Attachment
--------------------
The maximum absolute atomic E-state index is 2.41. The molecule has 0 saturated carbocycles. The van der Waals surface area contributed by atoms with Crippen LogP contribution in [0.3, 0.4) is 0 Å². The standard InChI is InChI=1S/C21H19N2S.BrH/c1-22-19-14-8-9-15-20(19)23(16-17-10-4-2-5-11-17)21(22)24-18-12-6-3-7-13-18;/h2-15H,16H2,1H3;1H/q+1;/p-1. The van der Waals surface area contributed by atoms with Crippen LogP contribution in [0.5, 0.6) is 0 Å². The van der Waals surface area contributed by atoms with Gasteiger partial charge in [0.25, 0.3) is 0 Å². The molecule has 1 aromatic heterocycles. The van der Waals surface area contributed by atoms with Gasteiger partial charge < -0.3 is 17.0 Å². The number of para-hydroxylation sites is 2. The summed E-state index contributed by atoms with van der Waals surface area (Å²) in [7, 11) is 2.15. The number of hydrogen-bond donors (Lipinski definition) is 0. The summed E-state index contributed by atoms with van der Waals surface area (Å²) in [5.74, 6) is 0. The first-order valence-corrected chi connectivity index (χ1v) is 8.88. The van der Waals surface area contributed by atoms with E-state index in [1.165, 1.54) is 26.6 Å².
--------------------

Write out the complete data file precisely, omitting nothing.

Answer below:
The maximum absolute atomic E-state index is 2.41. The molecule has 0 saturated carbocycles. The van der Waals surface area contributed by atoms with Crippen LogP contribution in [0.3, 0.4) is 0 Å². The standard InChI is InChI=1S/C21H19N2S.BrH/c1-22-19-14-8-9-15-20(19)23(16-17-10-4-2-5-11-17)21(22)24-18-12-6-3-7-13-18;/h2-15H,16H2,1H3;1H/q+1;/p-1. The van der Waals surface area contributed by atoms with Crippen LogP contribution in [0.5, 0.6) is 0 Å². The van der Waals surface area contributed by atoms with Gasteiger partial charge in [0.25, 0.3) is 0 Å². The molecule has 1 aromatic heterocycles. The van der Waals surface area contributed by atoms with Gasteiger partial charge < -0.3 is 17.0 Å². The number of para-hydroxylation sites is 2. The summed E-state index contributed by atoms with van der Waals surface area (Å²) in [7, 11) is 2.15. The number of hydrogen-bond donors (Lipinski definition) is 0. The summed E-state index contributed by atoms with van der Waals surface area (Å²) in [5.74, 6) is 0. The first-order valence-corrected chi connectivity index (χ1v) is 8.88. The van der Waals surface area contributed by atoms with E-state index in [1.165, 1.54) is 26.6 Å².